If you own your own home then home insurance is essential. However, before any accidents happen (as they sometimes do), you need to know exactly what is covered by your insurance and what isn't. This way you can determine whether or not you need to take out an accidental damage policy as well as standard home and contents insurance. Below, you can find out exactly what accidental damage is, what the policy includes as extra and whether you should get it.
Accidental damage is simply described as “unexpected and unintended damage caused by something sudden and external”. This may sound a bit vague, but it essentially covers damage in your home that was done unintentionally as a one-off incident. The additional cover protects your home and the items in it that might not otherwise be covered through your standard home insurance.
But what is considered accidental damage? Knowing what is ‘accidental’ and what isn’t can be confusing, particularly as every potential incident cannot be laid out in a policy book. Some accidents, such as a broken TV set or stairlift, are generally covered on a contents insurance policy, but an accidental insurance policy covers much more than this, including damage caused by young children (spilled food or drinks, crayon on the walls, etc.) and sometimes DIY disasters caused by homeowners. These sorts of things aren’t generally covered through regular home and contents polices.
As with all insurance policies, there are some accidents and incidents that are covered and others that aren’t.
Generally, a buildings accidental damage policy will cover unexpected and accidental damage to the property itself. This could include broken windows and doors, damaged toilet facilities, such as a broken sink, split cables, blocked pipes or septic tanks and broken locks. Likewise, contents accidental damage cover will protect the items inside your home when accidents happen, such as a smashed plate set, a torn sofa, a water damaged floor and more.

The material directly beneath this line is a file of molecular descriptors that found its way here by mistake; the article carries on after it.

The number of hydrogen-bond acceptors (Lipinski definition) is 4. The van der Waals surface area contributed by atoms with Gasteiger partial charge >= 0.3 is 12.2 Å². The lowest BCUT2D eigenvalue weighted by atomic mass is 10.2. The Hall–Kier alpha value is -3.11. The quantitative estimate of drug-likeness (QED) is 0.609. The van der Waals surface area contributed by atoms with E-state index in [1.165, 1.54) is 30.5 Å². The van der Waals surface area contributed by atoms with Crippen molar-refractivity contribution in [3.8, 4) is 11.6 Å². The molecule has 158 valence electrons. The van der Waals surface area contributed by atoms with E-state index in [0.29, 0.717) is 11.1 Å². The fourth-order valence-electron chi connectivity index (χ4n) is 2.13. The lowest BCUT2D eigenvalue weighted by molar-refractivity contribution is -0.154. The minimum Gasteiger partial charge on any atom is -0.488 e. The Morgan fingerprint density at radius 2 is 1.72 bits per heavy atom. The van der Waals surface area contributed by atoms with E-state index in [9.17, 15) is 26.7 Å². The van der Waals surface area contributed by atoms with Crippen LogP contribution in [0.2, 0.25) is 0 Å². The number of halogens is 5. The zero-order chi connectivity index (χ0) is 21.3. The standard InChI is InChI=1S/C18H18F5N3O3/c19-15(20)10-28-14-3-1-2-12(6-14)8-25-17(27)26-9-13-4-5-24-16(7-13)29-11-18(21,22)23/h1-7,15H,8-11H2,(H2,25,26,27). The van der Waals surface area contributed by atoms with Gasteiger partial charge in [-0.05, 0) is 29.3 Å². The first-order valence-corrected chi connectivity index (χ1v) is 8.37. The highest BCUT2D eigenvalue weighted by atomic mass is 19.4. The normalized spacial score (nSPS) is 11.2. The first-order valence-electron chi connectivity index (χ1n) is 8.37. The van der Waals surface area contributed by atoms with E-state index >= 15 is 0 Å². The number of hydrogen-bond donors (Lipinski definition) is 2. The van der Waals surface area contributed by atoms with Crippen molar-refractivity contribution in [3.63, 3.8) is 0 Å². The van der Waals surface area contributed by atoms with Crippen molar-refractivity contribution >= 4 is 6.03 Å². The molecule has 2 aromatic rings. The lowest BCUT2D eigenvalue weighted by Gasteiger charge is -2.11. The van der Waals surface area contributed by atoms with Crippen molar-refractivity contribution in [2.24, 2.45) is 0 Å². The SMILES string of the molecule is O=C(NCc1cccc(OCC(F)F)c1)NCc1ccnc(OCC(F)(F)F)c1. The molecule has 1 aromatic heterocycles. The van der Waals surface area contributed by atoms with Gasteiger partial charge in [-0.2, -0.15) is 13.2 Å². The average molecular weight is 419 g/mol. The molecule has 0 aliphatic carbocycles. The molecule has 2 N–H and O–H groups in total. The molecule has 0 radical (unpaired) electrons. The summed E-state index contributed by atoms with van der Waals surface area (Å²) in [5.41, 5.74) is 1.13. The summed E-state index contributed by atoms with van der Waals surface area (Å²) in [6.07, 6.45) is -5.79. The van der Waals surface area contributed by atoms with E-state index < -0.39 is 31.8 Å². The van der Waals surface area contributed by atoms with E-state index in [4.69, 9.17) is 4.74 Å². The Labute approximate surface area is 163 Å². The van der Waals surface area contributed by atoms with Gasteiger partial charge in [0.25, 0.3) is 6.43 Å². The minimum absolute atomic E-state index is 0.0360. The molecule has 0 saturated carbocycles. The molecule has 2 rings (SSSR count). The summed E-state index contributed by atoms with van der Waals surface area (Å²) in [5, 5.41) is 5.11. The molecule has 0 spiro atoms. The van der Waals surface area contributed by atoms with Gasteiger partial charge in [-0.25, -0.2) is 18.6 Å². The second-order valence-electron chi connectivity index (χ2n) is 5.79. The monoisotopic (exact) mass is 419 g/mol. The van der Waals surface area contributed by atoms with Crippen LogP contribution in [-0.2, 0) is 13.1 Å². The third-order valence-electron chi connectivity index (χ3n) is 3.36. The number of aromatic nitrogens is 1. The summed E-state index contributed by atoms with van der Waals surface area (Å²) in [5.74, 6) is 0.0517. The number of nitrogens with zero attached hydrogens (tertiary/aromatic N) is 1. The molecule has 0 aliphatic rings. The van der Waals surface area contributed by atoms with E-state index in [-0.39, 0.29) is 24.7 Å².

But rather than discussing all the eventualities of what is covered, it may be easier to explain what isn’t covered, as this list will likely be shorter.
● Damage caused by pets and other animals
Very few insurers will cover damage caused by a pet, whether this be a chewed dining table leg, a scratched sofa or a fouled mattress. As so many of us have pets in the home, insurance companies would be inundated with queries of this nature, and so they aren’t covered on either a standard or accidental damage policy.
Damage caused by moths, insects, vermin and parasites is also not covered. If you do have some sort of infestation in your home, it’s important to solve the problem as quickly as possible before it gets worse and further damage occurs. However you will have to pay for pest control yourself. Preventative measures should be put in place to prevent damage where possible, such as anti-moth sachets or drawer liners.
● Wet or dry rot damage
As this kind of damage isn’t accidental or caused by you or another family member, it’s generally not covered under an accidental policy.